March 2014 Issue
Making Wheat a Priority
“It’s time to put wheat back on top again,” said Saskatchewan Premier Brad Wall after announcing $10 million in new funding for wheat-related research over five years. “Early varieties like Marquis made farming worthwhile in all but the most inhospitable parts of the prairies. It allowed the prairies to become the breadbasket of the British Empire for the next 100 years. It’s time to recapture that leadership, so Saskatchewan can help feed a hungry planet.”
Biotech Crop Acceptance Continues to Climb
During 2011, an additional 12 million hectares were planted, representing an annual growth rate of eight per cent over 2010, according to Clive James, author of the annual biotech crop report by the International Service for the Acquisition of Agri-biotech Applications. “Three requirements are needed for continued success in biotech crop commercialization,” says James. “First, countries must secure political will and support; second, [they must] develop innovative game-changing trait technologies which will have high impact; and third, [they must] ensure science-based, time- and cost-effective deregulation, in order to provide farmers new technologies for timely continued growth and productivity.”
Grain and Oilseed Demand
Ken Morrison of Morrison on the Markets told attendees of the American Seed Trade Association’s CSS & Seed Expo that grain and oilseed demand is determined by many factors outside North America. “We need to associate demand drivers with population growth, but oftentimes it is urbanization along with income growth that drive the global grain and oilseed demand,” Morrison said. “Along with population growth, urbanization and rising incomes also come improved diets in the form of diversified foods and complex, processed foods.” Morrison added that production of biofuels is a tremendous driver of grain and oilseed demand, more so recently than ever. “There is continued biofuels growth around the world and that’s going to have a major impact on global grain and oilseed demand,” he said, adding that by 2020, global biofuels use is estimated to consume 13 per cent of the world’s coarse grain, 15 per cent of all vegetable oil and 30 per cent of the world’s sugarcane.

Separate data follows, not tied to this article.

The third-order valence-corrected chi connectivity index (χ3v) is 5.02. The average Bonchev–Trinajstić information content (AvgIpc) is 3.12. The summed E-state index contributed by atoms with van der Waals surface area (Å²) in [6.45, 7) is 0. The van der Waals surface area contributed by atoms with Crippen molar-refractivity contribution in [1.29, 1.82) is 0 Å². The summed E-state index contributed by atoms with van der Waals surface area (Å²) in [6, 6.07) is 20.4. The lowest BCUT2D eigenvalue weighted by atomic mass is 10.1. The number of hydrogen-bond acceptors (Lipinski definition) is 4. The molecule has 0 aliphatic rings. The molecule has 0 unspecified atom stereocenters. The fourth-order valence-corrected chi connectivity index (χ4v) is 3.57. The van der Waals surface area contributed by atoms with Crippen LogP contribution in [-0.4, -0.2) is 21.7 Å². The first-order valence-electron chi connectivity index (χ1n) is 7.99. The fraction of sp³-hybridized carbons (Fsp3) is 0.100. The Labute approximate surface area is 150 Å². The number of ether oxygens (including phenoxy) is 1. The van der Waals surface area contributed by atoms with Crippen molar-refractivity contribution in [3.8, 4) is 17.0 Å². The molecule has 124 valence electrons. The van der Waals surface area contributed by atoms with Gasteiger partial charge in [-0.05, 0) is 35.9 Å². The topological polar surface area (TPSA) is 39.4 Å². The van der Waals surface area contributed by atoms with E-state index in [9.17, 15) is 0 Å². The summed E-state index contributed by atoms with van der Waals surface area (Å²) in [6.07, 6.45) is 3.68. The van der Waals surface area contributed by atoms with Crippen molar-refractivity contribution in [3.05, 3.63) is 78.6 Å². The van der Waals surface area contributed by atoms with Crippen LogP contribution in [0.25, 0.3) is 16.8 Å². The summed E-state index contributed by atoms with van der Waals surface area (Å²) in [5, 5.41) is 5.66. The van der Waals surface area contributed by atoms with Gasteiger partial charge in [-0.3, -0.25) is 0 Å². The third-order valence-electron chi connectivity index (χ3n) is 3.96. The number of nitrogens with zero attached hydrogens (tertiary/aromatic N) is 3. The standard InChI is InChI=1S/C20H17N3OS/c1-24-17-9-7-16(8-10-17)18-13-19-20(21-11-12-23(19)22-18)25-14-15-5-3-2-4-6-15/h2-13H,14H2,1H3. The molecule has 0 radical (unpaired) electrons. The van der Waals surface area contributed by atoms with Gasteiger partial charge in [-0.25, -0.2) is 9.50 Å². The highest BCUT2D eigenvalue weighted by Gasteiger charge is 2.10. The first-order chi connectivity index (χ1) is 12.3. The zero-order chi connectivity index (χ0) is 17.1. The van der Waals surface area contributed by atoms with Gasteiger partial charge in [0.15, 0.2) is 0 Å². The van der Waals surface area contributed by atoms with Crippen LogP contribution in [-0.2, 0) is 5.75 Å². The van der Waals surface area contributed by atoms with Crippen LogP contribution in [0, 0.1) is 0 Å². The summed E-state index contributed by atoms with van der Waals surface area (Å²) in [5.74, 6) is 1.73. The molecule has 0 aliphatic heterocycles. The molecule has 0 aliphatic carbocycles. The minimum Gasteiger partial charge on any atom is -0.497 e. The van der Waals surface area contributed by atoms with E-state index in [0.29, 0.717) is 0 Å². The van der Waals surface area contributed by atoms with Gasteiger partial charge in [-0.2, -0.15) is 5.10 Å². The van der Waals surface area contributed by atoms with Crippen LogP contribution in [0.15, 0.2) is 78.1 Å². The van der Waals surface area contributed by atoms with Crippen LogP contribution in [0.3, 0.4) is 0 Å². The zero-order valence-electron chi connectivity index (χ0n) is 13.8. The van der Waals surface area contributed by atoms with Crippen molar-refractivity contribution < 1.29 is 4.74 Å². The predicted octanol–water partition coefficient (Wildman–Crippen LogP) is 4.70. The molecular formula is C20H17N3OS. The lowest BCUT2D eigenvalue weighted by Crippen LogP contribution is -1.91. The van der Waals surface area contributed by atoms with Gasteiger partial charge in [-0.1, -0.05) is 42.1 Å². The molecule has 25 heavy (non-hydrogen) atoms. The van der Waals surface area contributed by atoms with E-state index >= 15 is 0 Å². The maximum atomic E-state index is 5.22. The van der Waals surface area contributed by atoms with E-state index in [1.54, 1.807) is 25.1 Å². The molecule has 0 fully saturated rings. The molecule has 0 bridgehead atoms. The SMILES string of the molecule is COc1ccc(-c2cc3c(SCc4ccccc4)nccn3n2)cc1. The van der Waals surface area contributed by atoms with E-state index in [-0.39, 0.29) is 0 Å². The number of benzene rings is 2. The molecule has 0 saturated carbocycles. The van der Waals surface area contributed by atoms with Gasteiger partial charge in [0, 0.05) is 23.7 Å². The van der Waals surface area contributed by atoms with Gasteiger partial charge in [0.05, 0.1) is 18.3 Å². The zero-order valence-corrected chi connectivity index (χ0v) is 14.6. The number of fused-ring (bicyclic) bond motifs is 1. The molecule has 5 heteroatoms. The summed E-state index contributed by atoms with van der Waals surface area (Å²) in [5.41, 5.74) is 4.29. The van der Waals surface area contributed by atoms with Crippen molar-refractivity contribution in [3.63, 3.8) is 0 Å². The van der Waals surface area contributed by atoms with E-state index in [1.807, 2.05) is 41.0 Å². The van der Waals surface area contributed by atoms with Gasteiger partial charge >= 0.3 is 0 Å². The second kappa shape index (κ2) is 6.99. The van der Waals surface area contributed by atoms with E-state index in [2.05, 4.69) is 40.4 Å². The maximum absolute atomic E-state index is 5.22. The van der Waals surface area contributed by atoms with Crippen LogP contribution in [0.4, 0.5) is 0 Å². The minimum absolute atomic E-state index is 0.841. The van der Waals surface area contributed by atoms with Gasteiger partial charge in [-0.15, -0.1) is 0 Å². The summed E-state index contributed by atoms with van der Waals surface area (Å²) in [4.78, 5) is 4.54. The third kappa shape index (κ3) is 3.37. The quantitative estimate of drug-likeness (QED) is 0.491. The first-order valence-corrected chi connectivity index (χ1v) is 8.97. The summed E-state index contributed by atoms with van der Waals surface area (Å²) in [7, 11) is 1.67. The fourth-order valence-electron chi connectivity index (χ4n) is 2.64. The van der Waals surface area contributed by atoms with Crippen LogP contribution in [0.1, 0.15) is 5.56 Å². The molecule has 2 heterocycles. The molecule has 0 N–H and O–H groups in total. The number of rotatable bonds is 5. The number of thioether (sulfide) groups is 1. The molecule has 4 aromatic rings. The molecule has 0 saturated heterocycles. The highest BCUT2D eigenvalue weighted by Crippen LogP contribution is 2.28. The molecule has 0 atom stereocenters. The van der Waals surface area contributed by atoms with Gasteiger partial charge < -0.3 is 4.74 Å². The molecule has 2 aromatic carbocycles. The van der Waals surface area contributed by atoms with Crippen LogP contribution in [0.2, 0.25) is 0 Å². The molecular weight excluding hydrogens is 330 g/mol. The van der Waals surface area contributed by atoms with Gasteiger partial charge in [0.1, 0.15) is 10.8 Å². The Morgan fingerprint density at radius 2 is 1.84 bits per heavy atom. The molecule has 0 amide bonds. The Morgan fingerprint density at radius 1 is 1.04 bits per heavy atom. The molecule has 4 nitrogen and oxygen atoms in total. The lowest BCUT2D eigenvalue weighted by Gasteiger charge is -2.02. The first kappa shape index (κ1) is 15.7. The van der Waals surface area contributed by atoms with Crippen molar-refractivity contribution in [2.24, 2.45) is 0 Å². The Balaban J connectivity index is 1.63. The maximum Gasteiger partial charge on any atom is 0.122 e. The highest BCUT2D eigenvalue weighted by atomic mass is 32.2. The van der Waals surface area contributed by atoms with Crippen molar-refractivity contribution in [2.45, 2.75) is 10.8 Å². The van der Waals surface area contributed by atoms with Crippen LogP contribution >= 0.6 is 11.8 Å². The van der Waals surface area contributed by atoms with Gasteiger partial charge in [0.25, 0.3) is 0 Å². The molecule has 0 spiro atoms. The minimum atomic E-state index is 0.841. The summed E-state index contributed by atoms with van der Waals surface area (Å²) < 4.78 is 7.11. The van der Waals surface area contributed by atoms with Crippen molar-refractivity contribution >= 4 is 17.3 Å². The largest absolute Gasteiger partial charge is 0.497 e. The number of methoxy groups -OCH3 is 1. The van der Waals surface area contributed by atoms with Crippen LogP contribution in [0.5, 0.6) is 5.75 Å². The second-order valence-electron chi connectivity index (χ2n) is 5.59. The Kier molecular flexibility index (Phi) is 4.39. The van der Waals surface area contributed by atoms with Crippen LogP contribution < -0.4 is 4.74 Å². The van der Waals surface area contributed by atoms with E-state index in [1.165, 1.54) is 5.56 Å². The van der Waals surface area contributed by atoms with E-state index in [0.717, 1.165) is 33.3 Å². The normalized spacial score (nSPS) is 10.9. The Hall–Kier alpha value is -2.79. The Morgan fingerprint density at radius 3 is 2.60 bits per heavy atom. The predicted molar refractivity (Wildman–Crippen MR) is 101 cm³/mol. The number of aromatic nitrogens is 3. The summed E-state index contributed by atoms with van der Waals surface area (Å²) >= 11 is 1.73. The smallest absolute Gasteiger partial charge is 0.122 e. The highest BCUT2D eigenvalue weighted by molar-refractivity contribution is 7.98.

Will Europe Lose All Modern Plant Breeding Techniques?
“We look at [genetically modified crops] as a technology. It’s one additional tool in the breeder’s toolbox. And that tool has proven to be a mighty effective one worldwide … Europe’s regulatory system in this area, as we all know, isn’t working. We have no authorizations for such crops, so there’s a growing divide between the regulatory systems in other parts of the world, and what is happening in Europe … if we don’t defend this technology, we might lose other modern plant breeding technologies in the future. There is currently a debate in Europe on these new breeding techniques—cisgenesis, synthetic biology, reverse breeding and many more—and whether or not these should be classified and regulated as GM crops. If they were, we feel the outcome would be similar—the absence of these technologies from Europe, resulting in large-level imports of crops from other parts of the world, where these techniques will be adopted, implemented and regulated in a much more pragmatic way,” says Garlich von Essen, secretary general, European Seed Association.